Harvard University Graduate School of Design
On a gray wednesday in July, the “trays” of Gund Hall—five open, tiered floors of studios that step up to a glass roof—are busy yet quiet, thanks to the ubiquitous earbuds of the iPod generation. Gund Hall is home to Harvard University’s Graduate School of Design (GSD), but these students are not enrolled at Harvard. They’re here for six weeks to take part in Career Discovery, which, at 31 years old, is the grandaddy of collegiate summer programs in design.
A few hours earlier, the students had filed into Piper Auditorium for a lecture by Alex Krieger, interim chair of Harvard’s Department of Urban Planning and Design. Now they are up on the trays, in their cubbyholes, intent on the week’s project: rethinking Government Center Plaza, the much-maligned area of downtown Boston anchored by the Brutalist Boston City Hall. As they sketch, pore over maps, and assemble precarious models, the participants appear no different from their year-round GSD counterparts. Until you notice the age range: this year, Career Disco (as it’s known) has students as young as 18 and as old as 75, according to the program’s director, Jeffrey Klug.
Klug, an architect, has been running Career Discovery for 11 years. He took the job because it seemed like a nice complement to his practice, then he fell in love with it. “We have an incredible student population, and they teach each other a fantastic amount,” he says over coffee in the GSD’s small cafeteria. Not only is the program a relatively low-cost, low-risk opportunity for the curious to try out design school (as opposed to plunking down a semester’s tuition and hoping for the best), it’s great for the two-dozen-plus instructors in the program, all GSD graduates or final-year students who gain valuable teaching experience. Of the 243 Career Discovery participants this year, about one-fourth probably will decide to go to graduate school for a design discipline (at Harvard or elsewhere); the rest who don’t may prove the most effective ambassadors for the program, as they carry what they learned back to their professional worlds of finance, medicine, IT, and education, among others.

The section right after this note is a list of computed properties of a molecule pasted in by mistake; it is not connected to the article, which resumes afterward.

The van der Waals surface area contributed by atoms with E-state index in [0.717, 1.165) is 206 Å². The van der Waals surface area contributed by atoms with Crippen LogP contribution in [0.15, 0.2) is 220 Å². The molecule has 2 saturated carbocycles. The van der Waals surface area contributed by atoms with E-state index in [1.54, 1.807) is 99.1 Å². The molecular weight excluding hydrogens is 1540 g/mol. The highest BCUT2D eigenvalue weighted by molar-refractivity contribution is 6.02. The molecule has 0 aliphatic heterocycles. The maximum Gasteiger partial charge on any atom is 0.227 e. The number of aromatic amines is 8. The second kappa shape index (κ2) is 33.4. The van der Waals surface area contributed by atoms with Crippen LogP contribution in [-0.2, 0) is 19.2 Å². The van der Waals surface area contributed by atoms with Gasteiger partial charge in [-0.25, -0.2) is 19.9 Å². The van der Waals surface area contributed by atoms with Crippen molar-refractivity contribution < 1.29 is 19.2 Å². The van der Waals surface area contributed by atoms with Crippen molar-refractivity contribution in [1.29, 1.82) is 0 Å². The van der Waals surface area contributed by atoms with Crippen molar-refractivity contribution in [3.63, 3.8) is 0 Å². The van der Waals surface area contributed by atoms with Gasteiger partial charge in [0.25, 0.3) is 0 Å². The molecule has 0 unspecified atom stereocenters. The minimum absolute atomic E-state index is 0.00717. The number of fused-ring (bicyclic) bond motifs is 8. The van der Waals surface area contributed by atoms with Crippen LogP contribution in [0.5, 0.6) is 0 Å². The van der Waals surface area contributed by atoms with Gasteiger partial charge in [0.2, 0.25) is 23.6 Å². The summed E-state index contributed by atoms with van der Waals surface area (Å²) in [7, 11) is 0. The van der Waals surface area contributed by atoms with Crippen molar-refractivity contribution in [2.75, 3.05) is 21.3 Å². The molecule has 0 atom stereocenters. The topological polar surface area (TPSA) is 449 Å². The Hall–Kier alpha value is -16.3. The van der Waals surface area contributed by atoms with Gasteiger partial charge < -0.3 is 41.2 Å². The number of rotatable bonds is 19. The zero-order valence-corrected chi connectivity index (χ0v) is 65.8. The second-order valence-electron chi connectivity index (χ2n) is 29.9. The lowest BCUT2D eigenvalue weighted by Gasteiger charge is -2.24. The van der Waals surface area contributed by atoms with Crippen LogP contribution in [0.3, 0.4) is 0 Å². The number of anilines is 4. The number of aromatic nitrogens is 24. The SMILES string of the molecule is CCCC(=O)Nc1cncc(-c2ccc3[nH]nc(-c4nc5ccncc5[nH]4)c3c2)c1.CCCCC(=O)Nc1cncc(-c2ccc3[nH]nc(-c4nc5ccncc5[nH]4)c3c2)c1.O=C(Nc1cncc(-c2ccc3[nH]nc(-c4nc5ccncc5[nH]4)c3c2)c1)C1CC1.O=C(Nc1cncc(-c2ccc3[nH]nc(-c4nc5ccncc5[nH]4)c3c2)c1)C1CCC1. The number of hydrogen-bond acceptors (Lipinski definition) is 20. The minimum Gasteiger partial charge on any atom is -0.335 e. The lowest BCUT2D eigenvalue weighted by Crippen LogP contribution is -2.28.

Although Career Discovery was initially directed at rising college juniors and seniors, today only 30 percent of participants fit that profile. Among the other 70 percent are many potential career-changers such as Jessica Morris, a high-school sports coach who lives on Martha’s Vineyard. Trained as a painter at the Rhode Island School of Design, Morris is considering applying to graduate school for architecture, so Career Discovery will be a crucial portfolio-builder for her (as it is for many others).
This afternoon, she assembles small pieces of blue foam into a model of a proposed live-work artists’ building for Government Center Plaza, using a piece of yellow string to experiment with circulation paths. Is she worried about embarking on a career as an architect in the teeth of a recession? “Being an architect in a bad economy is maybe a better position than being a painter in a bad economy,” she says. “It’s all relative.”
A few cubbyholes over sits Constantine Lemos of Athens, Greece, a rising third-year architecture student at Oxford Brookes University in Oxford,England. For Lemos, Career Discovery is a chance to sample an entirely new education system. “I wanted to see how the American system works, and try to compare it with the British system, and think about my future,” he says. On the strength of Career Discovery, the U.S. is winning out. Instruction here is “more down-to-earth, more real,” he says. “Which I really like.” —Amanda Kolson Hurley
Length: six weeks
Concentrations: architecture, landscape architecture, urban planning, urban design
Tuition: $2,760 (2010 rate)
Housing: available in Harvard Law School dormitories at an additional cost